Why Do I Need To Know About Myofunctional Therapy?

Why Do I Need To Know About Myofunctional Therapy?

Mar 01, 2023

Over time, you can develop bad oral habits that you might not even know are wrong. And if you do, you’re already used to the habits that may be difficult to change. These issues can negatively affect your oral and overall well-being if not treated. For instance, improper chewing can gradually cause you to develop overbites or misalignments.

When you visit your dentist for improper oral habits like inadequate chewing or swallowing patterns, they can recommend Myofunctional therapy. Like most people, you might have heard this term, but you may need to learn what it is and what it looks like to achieve. This article explains myofunctional therapy, its goals, applications, and much more.

What is Myofunctional Therapy?

Myofunctional therapy is a technique focused on re-training the muscles of your oral and facial systems like the face, tongue, neck, and mouth. The therapy corrects orofacial myofunctional disorder (OMD).

This disorder is associated with problems like difficulty chewing, breathing, and breastfeeding. It can also contribute to speech impediments or hindered speech impediments and negative oral habits like tongue thrust and thumb sucking.

How the Myofunctional Therapy Works

The therapy consists of a series of exercises, both physical and breathing exercises. The right exercises for you will depend on your unique condition and symptoms. The good news is that the exercises are simple, minimally painful, and non-invasive.

The exercises target the muscles of the orofacial system and tongue and correct any orofacial disorders and negative oral habits. It’s also effective for other serious oral health problems, such as obstructive sleep apnea and temporomandibular joint disorders. The therapy restrains your orofacial muscles from resting properly, thus improving the positioning of your tongue and jaw.

In cases of tongue-tie or lip-tie, your dentist or doctor can recommend Myofunctional therapy after the frenectomy surgery. The therapies help improve the range of motions in the tongue or lip to achieve normal function.

Another key goal of myofunctional therapy is to train your mouth to rest naturally, also known as optimal oral resting posture. When not doing anything (like eating, swallowing, or speaking), your lips should be closed, your teeth closed (without touching), and your tongue should be resting with its tip touching the roof of the mouth.

This optimal oral resting position keeps your mouth comfortable and offers several benefits. For instance, it allows you to breathe comfortably through the nose and prevents mouth breathing. Nose breathing is best for the optimal flow of oxygen throughout your body. On the other hand, bad mouth resting can cause discomfort, mouth breathing, overbites, and other oral problems.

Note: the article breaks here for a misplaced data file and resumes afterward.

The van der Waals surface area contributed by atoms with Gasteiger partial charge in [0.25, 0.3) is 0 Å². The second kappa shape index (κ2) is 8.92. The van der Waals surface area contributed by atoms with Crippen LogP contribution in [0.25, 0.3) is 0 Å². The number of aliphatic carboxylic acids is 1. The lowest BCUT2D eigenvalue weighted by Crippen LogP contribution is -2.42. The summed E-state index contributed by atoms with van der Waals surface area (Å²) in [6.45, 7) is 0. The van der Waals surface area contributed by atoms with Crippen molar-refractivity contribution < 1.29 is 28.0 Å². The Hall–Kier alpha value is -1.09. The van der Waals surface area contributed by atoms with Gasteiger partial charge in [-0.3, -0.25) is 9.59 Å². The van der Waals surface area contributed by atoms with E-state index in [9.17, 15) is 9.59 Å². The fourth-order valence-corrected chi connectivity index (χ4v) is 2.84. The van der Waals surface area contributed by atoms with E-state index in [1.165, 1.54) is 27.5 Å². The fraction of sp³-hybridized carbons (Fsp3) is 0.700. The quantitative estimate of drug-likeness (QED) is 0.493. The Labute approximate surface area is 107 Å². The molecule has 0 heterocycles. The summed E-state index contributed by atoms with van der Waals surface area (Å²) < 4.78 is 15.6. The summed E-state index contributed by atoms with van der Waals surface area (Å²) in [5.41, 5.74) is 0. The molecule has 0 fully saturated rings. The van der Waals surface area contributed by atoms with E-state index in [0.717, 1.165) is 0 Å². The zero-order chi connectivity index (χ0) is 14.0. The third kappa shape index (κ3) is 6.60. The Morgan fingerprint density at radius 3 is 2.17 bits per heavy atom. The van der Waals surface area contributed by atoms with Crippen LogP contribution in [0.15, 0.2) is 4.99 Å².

Should you get myofunctional therapy before or after orthodontics?

If you have both improper oral and orthodontic problems, you might wonder what treatment should come first: myofunctional therapy or orthodontic treatments. Your dentist will establish the sequence of your treatment plan based on factors like the severity of your orthodontic problems and the presence of orofacial myofunctional disorders.

In many cases, myofunctional therapy works in conjunction with orthodontic treatments. It ensures optimal oral function, aesthetics, and health at the end of the treatments.

Combining both treatments also limits the risk of orthodontic relapse (your teeth returning to their initial positions). Straightening teeth may only be worthwhile if you deal with bad habits about chewing, breathing, or swallowing. However, some myofunctional therapies are performed after orthodontic treatments.

Do you Need Myofunctional Therapy?

In most cases, your dentist notices your need for myofunctional therapy. Children with speech disorders or impediments often work with a myofunctional therapist to improve their mouth and facial movements to prevent bite problems.

In adults, dentists often diagnose myofunctional orofacial disorders during routine dental checkups. For instance, they can examine how you rest your tongue. With your mouth closed, the tongue should rest on the roof of the mouth, behind your teeth. If your tongue rests on the bottom of the mouth, you might have a myofunctional problem. You might need myofunctional therapy to re-train the tongue to rest correctly.

Your dentist can also examine how you chew or swallow. Your tongue should hit the mouth roof when swallowing. Swallowing with the tongue on the sides is wrong and can cause tissue damage and other oral problems.

Learn more about Myofunctional Therapy in Rifle, CO

Do you have more questions about myofunctional therapy, or do you think you have improper oral habits? Visit our dental clinic or contact Rifle Dental Care to book your appointment today.

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